So you’re finally done playing all those free flash games, and you’ve gotten tired of all the titles that keep cropping online. If you are, then you’re probably sick of gaming in general, and that kinda sucks in its own right. If you need a reason to believe in gaming again, well, maybe you’re supposed to change up the formula and finally get over the Gold Rush game. There are a lot of games out there that will prove that gaming still has a lot of worth attached to it, and most of these titles are going to be about how games are becoming art. So if you really want a change up the games you play, try these ten out for size.
10. Metal Gear Solid: Sons of Liberty
The beauty of the Metal Gear Solid series is that they’ve always been about concepts beyond the norm. Surprisingly enough, the second installation in the Solid series predicted something no one did during these early times. The climax of the game focused on the concept of the internet and freedom online, and it spoke with eerie accuracy. The reason why this game was art though, was because it focused on brilliant game design along with a concept, which delved into censorship. Along with visuals that were considered stunning at the time, the game was one of the most awesome in the series.
If you think about art, you’re probably going to think about canvasses, huge orchestras, and even giant cameras. Okami approaches art in gaming the same way a painter would; with pretty colors and aesthetics that really made this game pop. While the gameplay was a bit lacking in some sections, it made up for it with unique design and a story, which was funny and gentle. This means you can play this game with your kids around, and they’d probably love it.
8. Half Life 2
The Half Life series has always been regarded as one of the most high-minded games in this generation. This is because it took the standard approach to narrative, and turned it on its head through creative design choices and a world that felt hostile. To simplify the achievement of the game; it told a story through action, as opposed to exposition, and that’s what games so appealing in the first place. As of late, the title got a lot cheaper on the Steam system, so go and pick it up now.
There’s no games series that has a garnered more respect than Fallout. Drawing influences from so many different sources and combining them into a game which wasn’t only fun, but grim and frightening at the same time. Like a literal clock stopped in time, this game took the premise of nuclear war and made it into a game. At the same time, this series popularized the whole Post-Apocalyptic genre, and then so many games had their way with that genre.
6. Silent Hill 2
Horror is one of the most fantastical forms of art ever made. Often, it bridges comedy, tragedy, and fear together into one story line, and it does so with class and style. Silent Hill 2 is the story of a tragic young man who is in search of his long dead wife. So you may wonder why a horror game would make this list and not a game like Dear Esther. Well, at the end of the game, it started to question the purpose of gaming protagonists and it also wove a tale that was tragic and fun to play.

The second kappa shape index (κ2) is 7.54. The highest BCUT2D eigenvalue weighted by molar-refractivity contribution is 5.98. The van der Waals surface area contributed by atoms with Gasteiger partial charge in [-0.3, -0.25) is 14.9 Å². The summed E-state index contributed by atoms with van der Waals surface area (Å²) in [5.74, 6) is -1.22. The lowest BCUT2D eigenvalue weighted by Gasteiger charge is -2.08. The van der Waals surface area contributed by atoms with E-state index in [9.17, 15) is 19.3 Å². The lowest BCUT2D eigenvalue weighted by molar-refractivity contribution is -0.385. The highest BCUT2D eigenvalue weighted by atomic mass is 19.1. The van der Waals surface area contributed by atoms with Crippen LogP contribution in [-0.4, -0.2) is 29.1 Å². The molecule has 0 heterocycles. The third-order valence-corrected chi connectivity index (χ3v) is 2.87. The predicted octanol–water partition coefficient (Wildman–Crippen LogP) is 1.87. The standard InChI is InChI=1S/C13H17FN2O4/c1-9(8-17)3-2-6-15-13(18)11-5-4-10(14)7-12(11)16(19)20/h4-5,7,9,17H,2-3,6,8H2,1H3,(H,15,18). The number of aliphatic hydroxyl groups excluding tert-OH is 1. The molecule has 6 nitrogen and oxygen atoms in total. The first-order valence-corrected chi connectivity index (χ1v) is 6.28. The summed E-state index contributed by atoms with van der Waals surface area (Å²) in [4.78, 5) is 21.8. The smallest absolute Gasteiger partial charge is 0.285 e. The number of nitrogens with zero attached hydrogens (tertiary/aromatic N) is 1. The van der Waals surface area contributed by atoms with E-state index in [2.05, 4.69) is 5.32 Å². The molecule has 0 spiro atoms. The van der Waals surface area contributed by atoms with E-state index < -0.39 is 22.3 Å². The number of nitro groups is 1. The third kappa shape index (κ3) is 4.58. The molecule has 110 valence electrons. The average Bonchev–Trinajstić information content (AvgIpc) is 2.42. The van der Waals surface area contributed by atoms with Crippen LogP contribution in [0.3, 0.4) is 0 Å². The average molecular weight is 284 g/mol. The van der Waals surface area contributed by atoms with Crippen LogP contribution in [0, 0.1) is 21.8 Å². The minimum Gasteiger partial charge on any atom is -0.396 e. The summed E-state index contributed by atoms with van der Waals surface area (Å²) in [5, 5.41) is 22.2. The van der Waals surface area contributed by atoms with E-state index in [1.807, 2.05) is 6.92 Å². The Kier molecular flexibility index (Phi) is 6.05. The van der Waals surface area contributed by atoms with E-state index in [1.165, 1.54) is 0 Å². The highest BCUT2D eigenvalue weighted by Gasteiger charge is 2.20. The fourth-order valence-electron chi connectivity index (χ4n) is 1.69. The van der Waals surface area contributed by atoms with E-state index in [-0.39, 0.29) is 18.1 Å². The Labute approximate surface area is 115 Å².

5. Most of the Games by That Game Company
Journey, Flower, or flow, take your pic as these games are all some of the best reasons why gaming should be named art. At the same time, they should be able to bring you out of your gaming slump because their fun, and you can interpret them any way you want. They’re also truncated by beautiful aesthetics and brilliant game design, and they’re fairly cheap, so you can play all these games easily.
Dishonored doesn’t have the best story in the world, and while a lot of the gameplay mechanics were good they were also ripped out of Thief and other established series. So why should a game like this be on this list? Well, because it was fun, and the world and art style felt like it was an animated oil painting. Everything you did could change the very environment around you, and when you did choose different paths, you would often find that the world would shift with you.
In order to prepare your mind for a game like Bishock, all you really have to do is read up on Ayn Rand. Once you’ve done that, imagine the world in Atlas Shrugged gone wrong, and set a couple of hundred miles in the ocean. Once that image is in your head, you have pretty clear view of what Bioshock has to offer you. The world is detailed, the story, while drawing the spotlight more to the supporting cast, was an Ayn Rand dream gone wrong and it all came together in one of the most surprising climactic moments ever.
2. Grim Fandango
Grim Fandango is a morose experience from a one of the greatest story tellers in gaming history. This title isn’t about saving the day, or some about some world ending dragon come back from the dead. It’s a game set in a Casablanca aesthetic, with a reaper named Manny taking the main stage. Basically, this game is more like Beetlejuice, only viewed through the lens of death. There are some prevailing themes, which will really make you think about the purpose of story telling in games. In fact, it remains a game that is almost unrivaled when it comes to linear story telling.
1. Shadow of the Colossus
If there’s a game that really encompassed why art is obviously a part of the industry, it’s the Shadow of the Colossus. You play as a young man, saving a young woman from death by adhering to the rules of a titanic god. This god send you on a quest to slay many mighty colossi, but the trick is that not all of them pose an actual threat to you. While the prevailing theme speaks of sacrifice, the true star of the show is the sheer bigness of the world. Being a small part of a ritual set before you almost fell by the wayside as you watched titans tower over you. All the while you ride through a rolling plain of green.